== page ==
Adobe's Treitman says that all productivity applications will eventually migrate to the Web, and he wants Adobe.com to become the best Web-based productivity suite on the market.
"We are going to make the coolest apps we can make and attract as many people as we possibly can. We will compete on quality of the user experience, quality of our ability to make our products ubiquitous and available from anyplace. Our next step is to go on- and offline but be fully synchronized."
Where Treitman may be off base is in the assertion that the best or the coolest wins, according to Murphy.
"The best product historically doesn't win," says Murphy; all one needs to do is take a look at the current winners to see that. What wins, he says, is the having the best go-to-market strategy and distribution.
While Murphy doesn't see Acrobat.com or IBM Symphony displacing Google Apps, he does say that the cycle of software dominance is shortening.
"There is the possibility that Google can be unseated," he says. But it won't happen quickly or easily in the enterprise.
While Microsoft may be vulnerable, Adobe is really coming at productivity applications from a content management space, adding word processing and collaboration because it wants to remain the high-end publishing solution. But, says Murphy, it will be difficult to uproot Microsoft in the enterprise.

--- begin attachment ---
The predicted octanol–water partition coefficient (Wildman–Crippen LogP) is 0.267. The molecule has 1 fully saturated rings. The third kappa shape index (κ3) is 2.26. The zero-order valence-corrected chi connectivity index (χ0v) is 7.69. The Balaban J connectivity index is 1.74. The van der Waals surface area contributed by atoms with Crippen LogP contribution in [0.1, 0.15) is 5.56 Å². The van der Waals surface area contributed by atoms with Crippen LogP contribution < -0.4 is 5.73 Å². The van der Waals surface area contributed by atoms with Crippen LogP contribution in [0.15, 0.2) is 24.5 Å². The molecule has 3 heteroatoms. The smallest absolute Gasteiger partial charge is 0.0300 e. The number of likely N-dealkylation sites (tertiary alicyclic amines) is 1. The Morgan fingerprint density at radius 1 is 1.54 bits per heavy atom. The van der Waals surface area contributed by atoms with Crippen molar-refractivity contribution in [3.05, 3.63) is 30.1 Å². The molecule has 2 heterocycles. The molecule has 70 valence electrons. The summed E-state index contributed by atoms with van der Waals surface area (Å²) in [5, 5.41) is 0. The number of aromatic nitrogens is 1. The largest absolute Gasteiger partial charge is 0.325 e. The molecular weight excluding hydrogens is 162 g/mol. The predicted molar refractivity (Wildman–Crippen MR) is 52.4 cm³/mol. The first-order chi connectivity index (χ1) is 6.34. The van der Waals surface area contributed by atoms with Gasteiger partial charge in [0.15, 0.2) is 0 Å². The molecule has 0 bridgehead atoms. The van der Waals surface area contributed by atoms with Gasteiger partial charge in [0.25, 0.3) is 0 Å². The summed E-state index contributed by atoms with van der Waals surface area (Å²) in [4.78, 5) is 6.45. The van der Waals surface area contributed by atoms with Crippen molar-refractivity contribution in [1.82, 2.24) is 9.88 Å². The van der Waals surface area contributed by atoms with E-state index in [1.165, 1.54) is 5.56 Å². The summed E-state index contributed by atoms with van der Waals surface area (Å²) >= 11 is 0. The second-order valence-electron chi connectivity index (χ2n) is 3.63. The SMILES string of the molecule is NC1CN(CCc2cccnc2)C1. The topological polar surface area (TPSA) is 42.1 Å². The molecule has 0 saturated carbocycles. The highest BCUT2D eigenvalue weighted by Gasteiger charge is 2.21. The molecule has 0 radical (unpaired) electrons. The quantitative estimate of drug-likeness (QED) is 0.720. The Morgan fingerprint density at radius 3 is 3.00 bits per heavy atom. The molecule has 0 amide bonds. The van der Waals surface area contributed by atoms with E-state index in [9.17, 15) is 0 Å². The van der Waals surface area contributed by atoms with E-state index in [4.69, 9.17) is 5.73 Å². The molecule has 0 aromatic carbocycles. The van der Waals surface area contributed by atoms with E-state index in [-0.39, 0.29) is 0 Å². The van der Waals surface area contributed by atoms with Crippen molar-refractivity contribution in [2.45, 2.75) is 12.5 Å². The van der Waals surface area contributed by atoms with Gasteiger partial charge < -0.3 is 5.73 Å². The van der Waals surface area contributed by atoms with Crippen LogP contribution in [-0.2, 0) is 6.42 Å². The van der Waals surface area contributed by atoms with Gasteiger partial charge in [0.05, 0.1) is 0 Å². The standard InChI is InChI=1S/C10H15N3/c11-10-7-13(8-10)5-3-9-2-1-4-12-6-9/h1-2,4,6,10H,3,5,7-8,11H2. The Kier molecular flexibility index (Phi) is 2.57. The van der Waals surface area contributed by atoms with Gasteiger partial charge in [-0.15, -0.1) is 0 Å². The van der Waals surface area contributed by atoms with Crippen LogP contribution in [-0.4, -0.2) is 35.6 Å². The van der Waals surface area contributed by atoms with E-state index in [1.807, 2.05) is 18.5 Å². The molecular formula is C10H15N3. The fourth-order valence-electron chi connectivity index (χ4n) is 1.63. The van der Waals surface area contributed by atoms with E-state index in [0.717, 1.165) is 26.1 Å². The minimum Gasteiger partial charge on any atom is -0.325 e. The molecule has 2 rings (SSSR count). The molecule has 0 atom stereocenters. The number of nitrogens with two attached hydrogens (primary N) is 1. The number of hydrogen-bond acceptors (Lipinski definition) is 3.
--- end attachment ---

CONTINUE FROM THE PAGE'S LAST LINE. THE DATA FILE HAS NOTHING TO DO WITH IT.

"A lot of applications depend on Microsoft capabilities. There are macros embedded in there that IT may not fully understand the impact on the business if they change to a new set of applications."
Applications like those offered with Acrobat.com or with IBM Symphony or the dozens of other cloud solutions, particularly ZoHo which appears to be gaining a great deal of momentum, all will create a certain loyalty around them. But it will be hard, says Murphy, at least in the immediate future to match the current momentum around Google.